More later; God bless your efforts... and whatever you do, pray without ceasing (I Thessalonians 5:17)! We can't do these things--mundane or dramatic--on our own strength! Pray for protection, and get holy friends to pray for you... especially if you're just starting to work on any of the above!

Sunday, January 25, 2009

Guidelines for Comments

I almost feel honoured: as of this post, I've had two whole trolls, in my blog's short life! :)

Seriously, though: if you're curious about what standards I use to accept comments (vs. deleting them--and I do indeed use the delete button, at need!), here they are:

1) Don't use any obscene language. I'd rather not have the *polite* readers' eyes and minds soiled by it; and this rule is absolute.

2) To quote Fr. Z, "think before posting", and "practice self-editing". Yes, it's a subjective judgment-call, but if I judge your comment to be not only mean-spirited, but knee-jerk and thoughtless, don't expect its life expectancy to be very long. Mean-spirited but intelligent posts will probably survive, though their composers can expect a scolding for their ill manners (and warnings that their further comments might suffer deletion if they prove incapable of self-editing).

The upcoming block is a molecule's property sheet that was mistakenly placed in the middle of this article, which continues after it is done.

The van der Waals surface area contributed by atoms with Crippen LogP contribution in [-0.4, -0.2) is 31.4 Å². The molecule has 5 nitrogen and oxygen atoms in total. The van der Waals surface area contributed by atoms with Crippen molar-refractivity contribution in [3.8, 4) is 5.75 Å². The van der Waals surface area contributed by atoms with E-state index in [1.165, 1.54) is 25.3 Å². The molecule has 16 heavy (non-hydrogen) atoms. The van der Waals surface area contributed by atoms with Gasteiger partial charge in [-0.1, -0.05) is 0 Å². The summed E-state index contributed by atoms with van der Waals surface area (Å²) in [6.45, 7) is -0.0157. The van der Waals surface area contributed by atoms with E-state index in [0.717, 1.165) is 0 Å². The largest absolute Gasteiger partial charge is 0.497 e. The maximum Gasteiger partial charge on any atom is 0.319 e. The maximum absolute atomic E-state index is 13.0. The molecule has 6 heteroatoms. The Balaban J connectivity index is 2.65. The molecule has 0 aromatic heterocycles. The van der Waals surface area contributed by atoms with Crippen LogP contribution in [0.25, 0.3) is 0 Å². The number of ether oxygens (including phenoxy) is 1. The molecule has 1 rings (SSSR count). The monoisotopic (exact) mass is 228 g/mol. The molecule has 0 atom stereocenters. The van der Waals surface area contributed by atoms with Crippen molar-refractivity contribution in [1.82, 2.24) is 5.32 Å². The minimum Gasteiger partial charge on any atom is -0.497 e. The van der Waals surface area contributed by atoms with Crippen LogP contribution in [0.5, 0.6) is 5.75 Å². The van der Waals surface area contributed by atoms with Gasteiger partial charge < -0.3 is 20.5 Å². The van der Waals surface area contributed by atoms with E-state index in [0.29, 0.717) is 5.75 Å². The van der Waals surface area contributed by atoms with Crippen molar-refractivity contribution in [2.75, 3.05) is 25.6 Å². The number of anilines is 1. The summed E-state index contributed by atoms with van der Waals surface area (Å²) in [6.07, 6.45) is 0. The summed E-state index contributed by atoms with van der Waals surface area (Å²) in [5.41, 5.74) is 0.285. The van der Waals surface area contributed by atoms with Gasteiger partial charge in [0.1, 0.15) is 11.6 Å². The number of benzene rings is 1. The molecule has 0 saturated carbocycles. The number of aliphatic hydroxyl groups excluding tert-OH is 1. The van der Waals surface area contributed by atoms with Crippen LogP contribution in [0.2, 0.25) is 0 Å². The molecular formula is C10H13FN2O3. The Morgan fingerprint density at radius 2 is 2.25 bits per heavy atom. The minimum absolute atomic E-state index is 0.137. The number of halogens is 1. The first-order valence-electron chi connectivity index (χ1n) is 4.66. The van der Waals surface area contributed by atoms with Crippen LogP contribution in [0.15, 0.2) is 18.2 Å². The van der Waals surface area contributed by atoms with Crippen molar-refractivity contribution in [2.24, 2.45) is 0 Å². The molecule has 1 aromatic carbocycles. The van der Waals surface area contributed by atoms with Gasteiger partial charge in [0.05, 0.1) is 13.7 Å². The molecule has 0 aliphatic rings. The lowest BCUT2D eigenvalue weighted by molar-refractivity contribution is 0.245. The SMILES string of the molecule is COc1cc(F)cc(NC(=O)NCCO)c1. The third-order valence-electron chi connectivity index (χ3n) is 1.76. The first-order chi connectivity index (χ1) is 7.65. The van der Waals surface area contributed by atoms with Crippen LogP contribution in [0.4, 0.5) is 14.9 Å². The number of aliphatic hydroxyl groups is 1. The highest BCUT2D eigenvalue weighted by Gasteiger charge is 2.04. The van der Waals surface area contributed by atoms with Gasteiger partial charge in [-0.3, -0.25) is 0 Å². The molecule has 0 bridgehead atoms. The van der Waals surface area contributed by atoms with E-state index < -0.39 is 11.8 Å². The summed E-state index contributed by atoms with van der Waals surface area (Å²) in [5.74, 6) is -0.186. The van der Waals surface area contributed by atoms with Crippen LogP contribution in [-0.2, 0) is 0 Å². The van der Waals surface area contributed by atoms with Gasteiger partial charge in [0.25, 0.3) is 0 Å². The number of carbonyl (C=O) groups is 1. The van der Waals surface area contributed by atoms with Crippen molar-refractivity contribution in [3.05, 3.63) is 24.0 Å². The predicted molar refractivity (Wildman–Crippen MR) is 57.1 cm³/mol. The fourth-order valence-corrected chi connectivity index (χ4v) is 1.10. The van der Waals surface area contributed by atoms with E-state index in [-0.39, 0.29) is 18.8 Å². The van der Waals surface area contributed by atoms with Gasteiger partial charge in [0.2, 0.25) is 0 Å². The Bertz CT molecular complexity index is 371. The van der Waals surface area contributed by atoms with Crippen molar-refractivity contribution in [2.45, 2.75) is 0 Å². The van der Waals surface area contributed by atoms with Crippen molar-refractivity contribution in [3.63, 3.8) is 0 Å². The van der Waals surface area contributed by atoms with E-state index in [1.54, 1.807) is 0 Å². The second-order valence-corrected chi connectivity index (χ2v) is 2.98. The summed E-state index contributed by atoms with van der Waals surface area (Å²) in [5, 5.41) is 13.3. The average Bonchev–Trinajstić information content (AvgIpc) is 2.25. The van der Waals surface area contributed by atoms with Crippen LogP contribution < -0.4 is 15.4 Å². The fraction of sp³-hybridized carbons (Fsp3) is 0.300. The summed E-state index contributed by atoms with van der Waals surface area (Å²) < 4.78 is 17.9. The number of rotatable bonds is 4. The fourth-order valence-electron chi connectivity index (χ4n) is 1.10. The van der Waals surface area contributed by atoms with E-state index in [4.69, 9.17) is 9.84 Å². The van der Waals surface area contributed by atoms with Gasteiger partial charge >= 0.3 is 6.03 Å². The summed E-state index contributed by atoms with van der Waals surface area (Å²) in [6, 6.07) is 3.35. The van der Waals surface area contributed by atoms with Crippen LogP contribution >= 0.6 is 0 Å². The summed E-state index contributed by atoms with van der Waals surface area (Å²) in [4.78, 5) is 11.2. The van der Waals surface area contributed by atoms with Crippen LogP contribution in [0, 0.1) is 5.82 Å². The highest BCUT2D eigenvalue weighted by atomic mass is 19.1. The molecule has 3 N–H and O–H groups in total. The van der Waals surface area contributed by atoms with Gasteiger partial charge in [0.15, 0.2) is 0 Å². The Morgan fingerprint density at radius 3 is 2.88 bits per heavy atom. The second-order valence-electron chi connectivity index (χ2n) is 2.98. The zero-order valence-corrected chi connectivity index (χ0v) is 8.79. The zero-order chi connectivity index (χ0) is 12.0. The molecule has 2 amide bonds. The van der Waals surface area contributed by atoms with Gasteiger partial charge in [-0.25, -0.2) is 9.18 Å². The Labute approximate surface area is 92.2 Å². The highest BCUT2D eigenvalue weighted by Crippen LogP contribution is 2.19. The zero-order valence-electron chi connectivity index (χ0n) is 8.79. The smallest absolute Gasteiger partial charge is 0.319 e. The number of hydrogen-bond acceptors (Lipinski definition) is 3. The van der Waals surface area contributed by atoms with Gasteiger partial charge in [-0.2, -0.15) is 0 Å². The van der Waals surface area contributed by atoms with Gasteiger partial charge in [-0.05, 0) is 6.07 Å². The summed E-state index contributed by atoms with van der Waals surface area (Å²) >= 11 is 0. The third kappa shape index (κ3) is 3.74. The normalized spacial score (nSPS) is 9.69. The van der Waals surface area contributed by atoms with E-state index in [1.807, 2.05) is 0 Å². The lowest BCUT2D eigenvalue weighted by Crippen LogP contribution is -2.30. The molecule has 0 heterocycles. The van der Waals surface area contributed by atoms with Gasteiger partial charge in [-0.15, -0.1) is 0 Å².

3) If you *request* that a comment of yours be deleted, I'll usually be happy to do that for you (though Blogger usually lets you do that yourself).

4) Please don't log in as "anonymous", if you can help it; when you comment, you can pick a pseudonym (fake name) for yourself by clicking the radio button next to the choice "Name/URL" (right above "anonymous"); type your chosen name in the "Name" space which appears, and--if you like--type the URL of your webpage, etc., in the URL space (though that's completely optional). Having dozens of "anonymous" posters, all arguing with one another, gets pretty confusing.

Summary: don't be a troll. Life is too short to be one, or to put up with one.

As you were... :)